Firewood presented its challenges to siblings

Published 9:24 am Saturday, April 14, 2012

by James D. ‘Archie’ Howell

At the edge of our back yard is a shed. One end is open to the yard and the other has a small room for storage.

This is our woodshed.

On one side of the open area is strip wood cut into lengths appropriate for our cook stove. The other end has short lengths of split oak cut into the proper size for our freestanding, tin space heaters. The heaters are actually thin gauge steel, but they’re called tin. They’re blue.

Stove wood comes from strips hauled to our house from Fisher’s Mill, just down the road about a mile toward Courtland. I’ve made that trip many times with my father. The long strips are stacked in the yard close by the shed, awaiting the saw.

The saw is a no safety device, bare bladed framework of saw table, spindle and blade, driven by a belt from our tractor.

I don’t know how the wood was cut before the tractor. I’m betting there was a lot of intensive labor involved; there usually is on the farm.

This job is usually a three-person operation. One worker gathers up a small bundle (five or six strips), and carries one end to my brother, who places the long bundle on the saw table.

The worker stands by and supports the long end of the strips to stabilize the operation. My brother places the strips so that about 13 to 14 inches of wood is beyond the cutting point.

He then pushes the saw table with the strips forward against the bare saw blade. Another worker stands on the other side of the blade and receives the cut wood and tosses it back under the shed. Arms, hands and fingers work very close to that open blade.

Heater wood is done about the same way. Larger logs of split oak or small limbs are cut to about 10-inch lengths. Strips are usually pine — the most abundant and most used tree species in our area. Heater wood is usually a hardwood. It burns cleaner and lasts longer than pine.

Our heaters and cook stove have a controllable circular air vent on the front of the firebox and a damper built into the exhaust flue to control the rate of burn (temperature). The long round exhaust flues tell the tale of using pine. Most of the pipe joints seep dark colored pine tar, a residual in smoke, turned to liquid as it cools.

Pine tar accumulates in the house chimneys also. There’s great danger of such accumulation of tar and rosins to catch fire; many house fires are the result of chimney fires.

My father, in the winter, when it’s raining, intentionally builds a hot fire in the chimney to “burn it out” as a control measure. My mother and father suffered a house fire and lost everything early in their marriage. Prevention is high on their list.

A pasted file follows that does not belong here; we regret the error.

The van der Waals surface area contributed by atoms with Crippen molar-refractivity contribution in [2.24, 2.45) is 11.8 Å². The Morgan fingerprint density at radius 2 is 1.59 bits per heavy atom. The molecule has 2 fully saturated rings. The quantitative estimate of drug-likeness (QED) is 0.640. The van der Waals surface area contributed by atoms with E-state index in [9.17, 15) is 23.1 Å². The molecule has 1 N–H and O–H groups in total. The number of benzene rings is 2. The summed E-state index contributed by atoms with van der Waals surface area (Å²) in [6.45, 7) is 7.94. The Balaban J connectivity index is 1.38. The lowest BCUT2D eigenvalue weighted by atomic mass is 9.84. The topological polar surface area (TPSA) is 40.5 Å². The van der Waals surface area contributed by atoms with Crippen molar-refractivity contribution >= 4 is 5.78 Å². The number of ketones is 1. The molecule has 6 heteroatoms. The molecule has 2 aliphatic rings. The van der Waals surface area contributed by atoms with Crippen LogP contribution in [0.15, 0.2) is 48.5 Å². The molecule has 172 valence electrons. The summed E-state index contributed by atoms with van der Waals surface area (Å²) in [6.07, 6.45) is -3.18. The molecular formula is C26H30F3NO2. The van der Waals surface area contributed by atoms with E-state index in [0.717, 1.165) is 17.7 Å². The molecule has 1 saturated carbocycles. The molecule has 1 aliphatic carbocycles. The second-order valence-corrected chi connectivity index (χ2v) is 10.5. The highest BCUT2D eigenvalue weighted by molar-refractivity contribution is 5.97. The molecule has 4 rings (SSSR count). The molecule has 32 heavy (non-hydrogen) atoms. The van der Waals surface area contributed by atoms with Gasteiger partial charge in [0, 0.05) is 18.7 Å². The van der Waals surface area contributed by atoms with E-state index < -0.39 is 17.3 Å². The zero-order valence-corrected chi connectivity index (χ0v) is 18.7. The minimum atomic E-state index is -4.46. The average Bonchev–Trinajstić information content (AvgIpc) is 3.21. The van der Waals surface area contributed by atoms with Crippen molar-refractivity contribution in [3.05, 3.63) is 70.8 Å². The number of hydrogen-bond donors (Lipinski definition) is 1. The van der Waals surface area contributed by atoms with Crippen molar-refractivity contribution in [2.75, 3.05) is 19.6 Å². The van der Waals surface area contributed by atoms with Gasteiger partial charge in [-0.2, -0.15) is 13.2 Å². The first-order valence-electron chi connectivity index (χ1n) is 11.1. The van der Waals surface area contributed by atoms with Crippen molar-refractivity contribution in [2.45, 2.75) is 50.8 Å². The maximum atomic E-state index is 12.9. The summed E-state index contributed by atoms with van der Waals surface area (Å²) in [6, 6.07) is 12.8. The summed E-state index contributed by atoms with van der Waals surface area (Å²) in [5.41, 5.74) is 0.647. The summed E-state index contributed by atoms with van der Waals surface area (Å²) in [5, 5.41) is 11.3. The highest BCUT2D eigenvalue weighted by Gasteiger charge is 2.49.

It falls to me and my siblings to carry (tote) firewood from the shed to the kitchen or back porch. My family uses a lot of firewood, mostly to feed the cook stove. We have a large family and meals three times a day mean many trips to the woodshed. It’s not a pleasant task and I avoid it until someone yells at me.

I learn that I can hold one stick of wood in one hand, place a lot of sticks on that arm and stanchion created by the held stick.

I encircle the load with my other arm and waddle my way to the house, and unceremoniously dump the load on the porch or in the kitchen. I also learn the art of removing the inevitable splinters that come from using bare arms to carry the wood.

Removing the pinesap from my skin is a talent unlearned.

For the heaters, it’s either “green” or dry wood.

Ours is mostly dry, having gotten that way from being left a long time under the shed or in an outside area or being cut from dead trees that have dried out over time.

Our house has no insulation. Floor boards are cold in winter, and what heat accumulates in the house is quickly gone with a strong north wind. Long underwear is the winter norm.

I can adjust the digital thermostat for our computer-controlled air conditioning and heating system and it will maintain the house temperature within a degree of that selected, summer or winter. While I enjoy the aesthetics of a campfire or chimenea [a free-standing front-loading fireplace or oven], I do not miss “toting” firewood.

James D. “Archie” Howell is a Southampton County native and 1955 graduate of Franklin High School. He can be reached at